Where do governance policies come from?
I recently prepared a package of the nine mandatory policies for a community association. The board of that association read the policies very carefully and sent back a number of questions, asking why I had drafted various provisions the way I had, or why I had included them at all.
When drafting the mandatory policies, there is no single source. The “nine mandatory policies” or “SB-100” policies originate from Senate Bill 05-100 signed into law in 2005. Originally there were seven mandatory policies, with the dispute resolution requirement added in 2006 and the reserve study requirement added in 2009. Since SB-100 became law there have also been many other additions and amendments to the Colorado Common Interest Act (CCIOA) and Colorado Revised Nonprofit Act that affect these policies.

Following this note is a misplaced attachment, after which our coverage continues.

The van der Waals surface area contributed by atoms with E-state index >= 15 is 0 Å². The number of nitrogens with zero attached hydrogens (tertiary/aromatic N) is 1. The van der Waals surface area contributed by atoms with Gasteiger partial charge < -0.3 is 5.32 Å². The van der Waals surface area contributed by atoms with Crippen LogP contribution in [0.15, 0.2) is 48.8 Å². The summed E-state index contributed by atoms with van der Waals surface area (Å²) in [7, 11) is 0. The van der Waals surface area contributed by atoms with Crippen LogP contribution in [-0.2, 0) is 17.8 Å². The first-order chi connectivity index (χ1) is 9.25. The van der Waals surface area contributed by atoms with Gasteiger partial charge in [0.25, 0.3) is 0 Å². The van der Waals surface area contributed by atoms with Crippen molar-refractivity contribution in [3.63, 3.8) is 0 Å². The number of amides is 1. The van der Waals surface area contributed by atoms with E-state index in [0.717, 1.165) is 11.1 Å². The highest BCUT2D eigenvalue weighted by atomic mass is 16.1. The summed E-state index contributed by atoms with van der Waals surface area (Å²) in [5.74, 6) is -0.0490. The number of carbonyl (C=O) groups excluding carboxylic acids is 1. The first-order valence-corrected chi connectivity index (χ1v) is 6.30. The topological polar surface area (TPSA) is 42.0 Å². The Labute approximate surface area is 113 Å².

While SB-100 and the subsequent additions and amendments to CCIOA specify what policies must exist, they do not always specify the required contents of the policies. Certain issues, such as collections and records inspection have very detailed sections in CCIOA. However, the Colorado Revised Nonprofit Act controls conflicts of interest policies. Further, a community’s declaration and the association’s bylaws and articles of incorporation will contain further requirements. Often, especially in older governing documents, provisions will conflict with current law. For instance, many governing documents limit records inspection to a “proper purpose,” a limitation that is now contrary to state law.
The changes in CCIOA, whether by legislative action or interpretation by courts, do require periodic review of governing policies by boards and their legal counsel to keep them in compliance. For this reason, the mandatory policies are best adopted as separate documents, so that if the requirements for one policy change, then the association does not need to revisit every policy. After any policy is adopted, an association or its manager must have the signed and adopted policies readily available, and provide a signed copy to the association’s legal counsel.